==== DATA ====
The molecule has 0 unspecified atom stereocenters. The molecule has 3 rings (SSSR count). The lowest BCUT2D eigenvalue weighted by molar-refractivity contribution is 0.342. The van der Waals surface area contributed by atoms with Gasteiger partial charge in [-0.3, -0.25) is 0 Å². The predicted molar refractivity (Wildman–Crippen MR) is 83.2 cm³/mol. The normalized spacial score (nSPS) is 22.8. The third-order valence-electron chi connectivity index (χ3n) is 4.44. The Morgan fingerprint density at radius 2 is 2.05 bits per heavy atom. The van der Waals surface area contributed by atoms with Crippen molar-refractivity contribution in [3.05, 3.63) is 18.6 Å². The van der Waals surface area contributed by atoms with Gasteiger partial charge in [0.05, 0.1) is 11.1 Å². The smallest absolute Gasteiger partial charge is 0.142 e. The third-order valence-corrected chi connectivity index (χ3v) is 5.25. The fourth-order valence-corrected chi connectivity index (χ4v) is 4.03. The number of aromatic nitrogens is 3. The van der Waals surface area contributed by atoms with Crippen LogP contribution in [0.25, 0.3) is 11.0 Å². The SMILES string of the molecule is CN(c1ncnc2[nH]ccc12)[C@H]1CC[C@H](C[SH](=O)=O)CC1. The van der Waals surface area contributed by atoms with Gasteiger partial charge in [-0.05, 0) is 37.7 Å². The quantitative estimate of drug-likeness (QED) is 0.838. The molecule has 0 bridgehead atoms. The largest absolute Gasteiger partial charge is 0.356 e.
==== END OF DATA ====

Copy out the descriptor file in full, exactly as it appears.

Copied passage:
The molecule has 0 unspecified atom stereocenters. The molecule has 3 rings (SSSR count). The lowest BCUT2D eigenvalue weighted by molar-refractivity contribution is 0.342. The van der Waals surface area contributed by atoms with Gasteiger partial charge in [-0.3, -0.25) is 0 Å². The predicted molar refractivity (Wildman–Crippen MR) is 83.2 cm³/mol. The normalized spacial score (nSPS) is 22.8. The third-order valence-electron chi connectivity index (χ3n) is 4.44. The Morgan fingerprint density at radius 2 is 2.05 bits per heavy atom. The van der Waals surface area contributed by atoms with Crippen molar-refractivity contribution in [3.05, 3.63) is 18.6 Å². The van der Waals surface area contributed by atoms with Gasteiger partial charge in [0.05, 0.1) is 11.1 Å². The smallest absolute Gasteiger partial charge is 0.142 e. The third-order valence-corrected chi connectivity index (χ3v) is 5.25. The fourth-order valence-corrected chi connectivity index (χ4v) is 4.03. The number of aromatic nitrogens is 3. The van der Waals surface area contributed by atoms with Crippen LogP contribution in [0.25, 0.3) is 11.0 Å². The SMILES string of the molecule is CN(c1ncnc2[nH]ccc12)[C@H]1CC[C@H](C[SH](=O)=O)CC1. The van der Waals surface area contributed by atoms with Gasteiger partial charge in [-0.05, 0) is 37.7 Å². The quantitative estimate of drug-likeness (QED) is 0.838. The molecule has 0 bridgehead atoms. The largest absolute Gasteiger partial charge is 0.356 e.